The event “Health Systems and Humanitarian Aid: The Race Against COVID-19” has made clear that it is essential to:
support comprehensive access to healthcare – not only Covid-related – for marginalised and vulnerable people who fall outside of states’ mandates or may not be visible; among them, but not limited to, displaced persons, migrants, people living in areas not controlled by states, undocumented or stateless persons, people living with disabilities, girls, boys and various groups of women and men.
Health systems are social institutions in which health performance is shaped by communities. Apart from medical capabilities, public health requires a solid frame of legal preparedness, innovative financing methods and eye level communication and cooperation between countries of the Global South and the Global North.
Therefore, the Humanitarian Congress Vienna recommends to:
invest in equitable global health thus creating health systems that are resilient, sustainable and leaving no one behind and paying particular attention to marginalised groups. Health systems of the future should have the ability to prevent, mitigate and overcome crises and to emerge stronger no matter whether a crisis is caused by a pandemic such as COVID-19, a natural disaster, armed conflict or climate change. Health systems of the future should also embed the ability to continue developing and learning from each other – the Global North from the Global South and vice versa. Only in this way will humans be served in the manner they deserve.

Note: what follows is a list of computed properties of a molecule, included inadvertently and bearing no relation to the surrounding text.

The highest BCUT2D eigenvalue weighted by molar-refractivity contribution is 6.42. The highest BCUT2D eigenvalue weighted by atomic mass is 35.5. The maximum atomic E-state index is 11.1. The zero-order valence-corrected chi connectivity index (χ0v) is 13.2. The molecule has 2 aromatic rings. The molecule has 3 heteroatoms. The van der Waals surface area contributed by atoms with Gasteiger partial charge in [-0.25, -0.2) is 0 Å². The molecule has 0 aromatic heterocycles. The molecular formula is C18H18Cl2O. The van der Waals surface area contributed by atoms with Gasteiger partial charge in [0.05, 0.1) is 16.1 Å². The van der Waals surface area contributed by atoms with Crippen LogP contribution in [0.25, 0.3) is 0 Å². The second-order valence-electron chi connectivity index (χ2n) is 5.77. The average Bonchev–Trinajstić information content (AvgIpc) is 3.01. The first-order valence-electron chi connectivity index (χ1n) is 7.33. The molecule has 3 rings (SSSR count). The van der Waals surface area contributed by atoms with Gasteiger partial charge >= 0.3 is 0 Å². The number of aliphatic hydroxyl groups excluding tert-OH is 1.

commit and provide to sustainable and adequate financing of development cooperation and humanitarian aid. Specifically, Austria should develop a plan – within the current legislative period – on how and when it will achieve the internationally agreed target of providing 0,7% of GNI for development assistance. With these funds more resilient health systems in the Global South can be funded and developed.
Considering not only the armed conflict in Ukraine but also all the conflicts and crises currently not receiving media attention (such as for example Malawi or the Central African Republic) we state the obvious truth that: Attacks on health care systems are not only attacks on the sick, the injured and the dying and the institutions and staff taking care of them, but also attacks on preventative care, such as critical vaccination campaigns – and they are a breach of International Humanitarian Law. On May 3, 2016 the UN Security Council adopted its first resolution on the protection of health care in conflict and it bears reminding that also this aspect of international humanitarian law must be respected and implemented